I know many women who are choosing not to have children of their own, each armed with their own reasoning, each reason as personal as the next. Please try to remember to support each other in our right to choose our own path for this life – what is right for you is not what us right for everyone. So next time you hear a woman express her choice not to have children of her own,  instead of one of the above cringeworthy but-responses, celebrate her choice, thank her for being true to herself and maybe ask “why?” without judgement – the answer just might surprise you.

~ Toni

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Birthday love: 2 on the 25th

I love this week in July.

I love it because two of the most remarkable women in my life are celebrating their birthdays this Friday.

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That being said, it’s only natural that I should write a mushy, full of sap post in honour of these incredible blessings I’m so lucky to have – you’ve been warned.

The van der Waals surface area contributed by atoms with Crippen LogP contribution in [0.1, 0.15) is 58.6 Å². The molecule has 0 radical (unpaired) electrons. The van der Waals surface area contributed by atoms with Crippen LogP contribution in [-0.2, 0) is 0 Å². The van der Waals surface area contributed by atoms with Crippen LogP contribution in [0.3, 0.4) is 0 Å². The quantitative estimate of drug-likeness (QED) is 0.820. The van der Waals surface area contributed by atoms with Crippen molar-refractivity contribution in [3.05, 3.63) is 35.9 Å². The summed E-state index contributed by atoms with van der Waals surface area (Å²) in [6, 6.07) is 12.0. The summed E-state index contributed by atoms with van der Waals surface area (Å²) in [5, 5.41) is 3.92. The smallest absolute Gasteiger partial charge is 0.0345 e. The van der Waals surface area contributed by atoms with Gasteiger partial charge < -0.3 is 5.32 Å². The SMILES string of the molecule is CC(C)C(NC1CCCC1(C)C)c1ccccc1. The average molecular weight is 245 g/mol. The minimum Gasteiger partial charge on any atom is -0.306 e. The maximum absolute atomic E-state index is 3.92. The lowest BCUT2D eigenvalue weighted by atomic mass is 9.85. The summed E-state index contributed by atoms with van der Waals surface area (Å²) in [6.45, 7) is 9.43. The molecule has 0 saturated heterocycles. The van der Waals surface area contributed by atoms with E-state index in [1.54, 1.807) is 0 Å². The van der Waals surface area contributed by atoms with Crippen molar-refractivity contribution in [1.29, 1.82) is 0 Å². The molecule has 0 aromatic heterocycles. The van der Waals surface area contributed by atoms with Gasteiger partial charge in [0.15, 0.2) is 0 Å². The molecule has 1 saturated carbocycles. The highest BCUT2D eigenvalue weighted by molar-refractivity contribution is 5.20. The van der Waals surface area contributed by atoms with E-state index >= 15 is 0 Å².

Tania – a very long time ago, a time before Michael and rings and bridesmaid duty, you and I determined through a series of events and discoveries that we were probably the loves of each others lives. Since then, you and I refer to each other as just that.

Love of my life – I have watched you grow, change, love and learn. You have taught me what true class and grace is. You have also taught me what a backbone is and more importantly when and how to use it. You have been there for my very first firsts, laughed with me at the funny ones and held my hand through the worst of them – you have never failed me. You are my ride-or-die chick.